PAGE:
Take Care of Your Oral Health

Having an attractive smile is very important these days. It helps you become more confident and at ease with yourself. You also get to improve your personality and attitude if you make it a habit to smile. A smile can help you grow your career… Read more

Your toothbrush is obviously something you stick in your mouth a couple of times a day. We put toothpaste on it, rinse it and then move about our day. But what’s lurking in between those bristles that we’re not aware of? Read more

Don’t use water irrigation devices as a substitute for toothbrushing and flossing. But they are effective around orthodontic braces that retain food in areas a toothbrush cannot reach. However, they do not remove plaque.. Read more

Bruxism is the technical term for grinding and clenching that abrades teeth and may cause facial pain. People who grind and clench, called bruxers, unintentionally bite down too hard at inappropriate times, such as in their sleep.. Read more

Dental floss comes in many forms: waxed and unwaxed, flavored and unflavored, wide and regular. Wide floss, or dental tape, may be helpful for people with a lot of bridgework.. Read more

The spool method is suited for those with manual dexterity. Take an 18-inch piece of floss and wind the bulk of the floss lightly around the middle finger.. Read more

Of all major cancers, oral cancer has the worst five-year survival rate at about 54 percent. Because oral cancer is usually not diagnosed in its early stages, less than half of all oral cancer patients are cured.. Read more

More than 90 million people suffer from chronic halitosis or bad breath. In most cases it originates from the gums and tongue. The odor is caused by bacteria from the decay of food particles, other debris in your mouth, and poor oral hygiene.. Read more

Dental Tips

Decrease in the production of saliva can lead to dry mouth, also known as xerostomia. It makes it difficult for you to speak and it can cause malnutrition. Worse, it may result to mouth and throat disorders.. Read more

It is estimated that 12 to 14 million people, or one-third of the population in the United States, have diabetes, but only one-half of these individuals are diagnosed.. Read more

It’s a myth that calcium is lost from the mother’s teeth and “one tooth is lost with every pregnancy.” But you may experience some changes in your oral health during pregnancy.. Read more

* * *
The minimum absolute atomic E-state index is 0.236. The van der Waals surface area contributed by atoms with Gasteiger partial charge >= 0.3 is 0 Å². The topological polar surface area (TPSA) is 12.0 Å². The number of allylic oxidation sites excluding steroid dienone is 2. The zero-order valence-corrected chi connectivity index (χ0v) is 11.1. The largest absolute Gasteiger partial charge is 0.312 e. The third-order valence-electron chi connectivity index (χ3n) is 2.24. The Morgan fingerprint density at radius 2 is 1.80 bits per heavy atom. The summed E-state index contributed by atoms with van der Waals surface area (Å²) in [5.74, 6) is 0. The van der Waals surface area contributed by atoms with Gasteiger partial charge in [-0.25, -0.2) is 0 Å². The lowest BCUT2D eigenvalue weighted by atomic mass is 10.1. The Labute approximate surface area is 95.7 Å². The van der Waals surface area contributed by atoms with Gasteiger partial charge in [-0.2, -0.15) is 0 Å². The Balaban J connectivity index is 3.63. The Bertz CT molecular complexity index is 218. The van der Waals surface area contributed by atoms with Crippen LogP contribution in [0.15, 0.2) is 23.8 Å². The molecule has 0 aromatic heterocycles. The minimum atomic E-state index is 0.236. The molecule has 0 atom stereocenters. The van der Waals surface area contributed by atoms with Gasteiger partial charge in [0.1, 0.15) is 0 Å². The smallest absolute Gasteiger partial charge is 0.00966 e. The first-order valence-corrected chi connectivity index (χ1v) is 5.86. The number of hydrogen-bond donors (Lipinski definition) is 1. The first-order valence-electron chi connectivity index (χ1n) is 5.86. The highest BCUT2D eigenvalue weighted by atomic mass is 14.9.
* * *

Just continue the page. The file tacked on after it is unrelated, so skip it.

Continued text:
Many first visits are nothing more than introductory icebreakers to acquaint your child with the dentist and the practice. If the child is frightened, uncomfortable or non-cooperative, a rescheduling may be necessary. Patience and calm on the part of the parent and reassuring communication with your child are very important in these instances.. Read more

Floss removes plaque and debris that adhere to teeth and gums in between teeth, polishes tooth surfaces, and controls bad breath. Floss is the single most important weapon against plaque, perhaps more important than the toothbrush.. Read more

Oral cancer-represented by red, white or discolored lesions, patches or lumps in or around the mouth-is typically painless in its early stages. As the malignant cancer spreads and destroys healthy oral tissue, the lesions or lumps become more painful.. Read more

Make sure to take extra good care of your mouth and have dental infections treated immediately. Diabetics who receive good dental care and have good insulin control typically have a better chance at avoiding gum disease.. Read more

If your blood sugar is not under control, talk with both your dentist and physician about receiving elective dental care. Dental procedures should be as short and as stress free as possible.. Read more

Although the U.S. Public Health Service issued a report in 1993 stating there is no health reason not to use amalgam (silver fillings), more patients today are requesting “white” or tooth-colored composite fillings.. Read more

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